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Last week, a brave 11-year-old girl playing with homemade blue slime while waiting for her school bus fought an attacker – and didn’t give up – until she escaped.
She kept her wits about her, smearing slime on his arms to make it easier for him to get caught – an idea she got from a crime show. She is safe, her attacker is now in jail – and the sheriff reported that his arms were streaked with blue dye when he was arrested!
Every time I hear a success story like this, I have an intense mixture of feelings – joy and relief that this child is safe – and rage and fear that this child was attacked by someone who would have caused her great harm.
Too often, news stories about kidnappings focus on fearful messages instead of providing important information readers can use right away to keep kids safe. So, we were overjoyed to read journalist Ellen Niz’s inspiring article in SheKnows showing this child’s strength and power – and including Kidpower safety tips and resources!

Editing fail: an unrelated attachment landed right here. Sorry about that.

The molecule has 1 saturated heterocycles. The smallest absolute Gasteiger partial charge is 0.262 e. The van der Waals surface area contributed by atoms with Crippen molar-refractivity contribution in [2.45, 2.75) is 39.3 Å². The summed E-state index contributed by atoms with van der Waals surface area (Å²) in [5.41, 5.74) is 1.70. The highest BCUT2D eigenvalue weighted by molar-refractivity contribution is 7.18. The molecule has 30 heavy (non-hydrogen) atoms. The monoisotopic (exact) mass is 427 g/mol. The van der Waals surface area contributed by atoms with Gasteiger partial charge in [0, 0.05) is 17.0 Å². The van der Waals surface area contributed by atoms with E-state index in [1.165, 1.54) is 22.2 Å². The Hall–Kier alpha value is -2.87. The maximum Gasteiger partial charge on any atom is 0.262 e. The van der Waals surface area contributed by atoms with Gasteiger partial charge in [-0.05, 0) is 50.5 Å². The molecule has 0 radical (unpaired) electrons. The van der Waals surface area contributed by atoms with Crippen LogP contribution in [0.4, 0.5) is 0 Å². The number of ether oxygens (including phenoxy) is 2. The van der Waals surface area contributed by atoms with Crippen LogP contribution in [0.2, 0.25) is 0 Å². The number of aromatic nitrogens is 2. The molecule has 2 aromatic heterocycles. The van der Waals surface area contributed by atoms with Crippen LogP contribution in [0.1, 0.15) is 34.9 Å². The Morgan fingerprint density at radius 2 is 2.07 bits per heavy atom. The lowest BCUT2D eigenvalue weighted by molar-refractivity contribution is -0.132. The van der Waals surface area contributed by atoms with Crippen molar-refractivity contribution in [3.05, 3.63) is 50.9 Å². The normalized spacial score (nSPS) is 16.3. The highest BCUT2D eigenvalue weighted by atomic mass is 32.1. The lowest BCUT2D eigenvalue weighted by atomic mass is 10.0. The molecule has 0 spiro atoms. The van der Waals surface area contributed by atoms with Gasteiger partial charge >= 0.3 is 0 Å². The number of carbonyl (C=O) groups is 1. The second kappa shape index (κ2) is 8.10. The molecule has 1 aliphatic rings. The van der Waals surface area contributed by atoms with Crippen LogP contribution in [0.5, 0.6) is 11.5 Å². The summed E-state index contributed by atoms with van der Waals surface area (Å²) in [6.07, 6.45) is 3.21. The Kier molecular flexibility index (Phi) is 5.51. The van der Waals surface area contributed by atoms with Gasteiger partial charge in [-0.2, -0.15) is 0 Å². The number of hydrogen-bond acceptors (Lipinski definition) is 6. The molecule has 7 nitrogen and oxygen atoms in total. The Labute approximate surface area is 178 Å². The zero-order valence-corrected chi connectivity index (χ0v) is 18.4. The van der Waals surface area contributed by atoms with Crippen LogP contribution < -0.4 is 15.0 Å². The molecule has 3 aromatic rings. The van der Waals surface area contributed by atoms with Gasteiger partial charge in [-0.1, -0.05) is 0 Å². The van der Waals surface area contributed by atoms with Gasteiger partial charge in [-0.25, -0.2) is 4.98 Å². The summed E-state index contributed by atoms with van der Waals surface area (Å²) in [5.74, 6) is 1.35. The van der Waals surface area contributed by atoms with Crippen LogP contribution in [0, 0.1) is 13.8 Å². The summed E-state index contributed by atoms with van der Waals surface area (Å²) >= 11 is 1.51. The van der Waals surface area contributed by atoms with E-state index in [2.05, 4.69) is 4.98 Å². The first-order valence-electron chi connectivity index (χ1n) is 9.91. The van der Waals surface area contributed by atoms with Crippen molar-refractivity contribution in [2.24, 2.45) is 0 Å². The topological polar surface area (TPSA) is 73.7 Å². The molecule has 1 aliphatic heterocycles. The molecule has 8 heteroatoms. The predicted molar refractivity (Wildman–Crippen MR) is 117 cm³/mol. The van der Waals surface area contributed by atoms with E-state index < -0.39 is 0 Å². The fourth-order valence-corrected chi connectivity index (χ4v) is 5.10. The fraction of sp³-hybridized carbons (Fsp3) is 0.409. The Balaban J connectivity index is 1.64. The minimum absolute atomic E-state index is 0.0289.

Our children do not need our fear. Suppose we were to tell kids, “There are these really dangerous things called cars – and, if you walk in front of one of them, you could get smashed to bits. It would hurt a lot and we would be very, very sad.” Talking about the bad things that might happen does NOT make kids safer -it just makes them anxious.
Instead, we start by crossing the street with our babies or toddlers in our arms, and then we hold hands – and then they walk next to us – and then, our hearts in our throats, we watch as they cross the street without us- and, finally, we let them go on their own.
Just as with crossing the street, learning how to be safe with people is an ongoing process, not a one-time conversation. We can prepare our children to avoid and escape from most attacks. Kidpower Stranger Safety resources will get you started!
Most attacks can be prevented through awareness, moving away from trouble, and getting help. And, before they go out on their own, children also need to have physical self defense skills so that they are prepared to fight if need be to escape from someone who is trying to harm them or take them away.
Here are two of our most popular Stranger Safety resources:
How to Pick A Good Self-Defense Program
One Strong Move: Cartoon-Illustrated Self-Defense Lessons
We will also be offering online introductory workshops that include physical self-defense starting this summer – they will soon be posted on our Workshops page!
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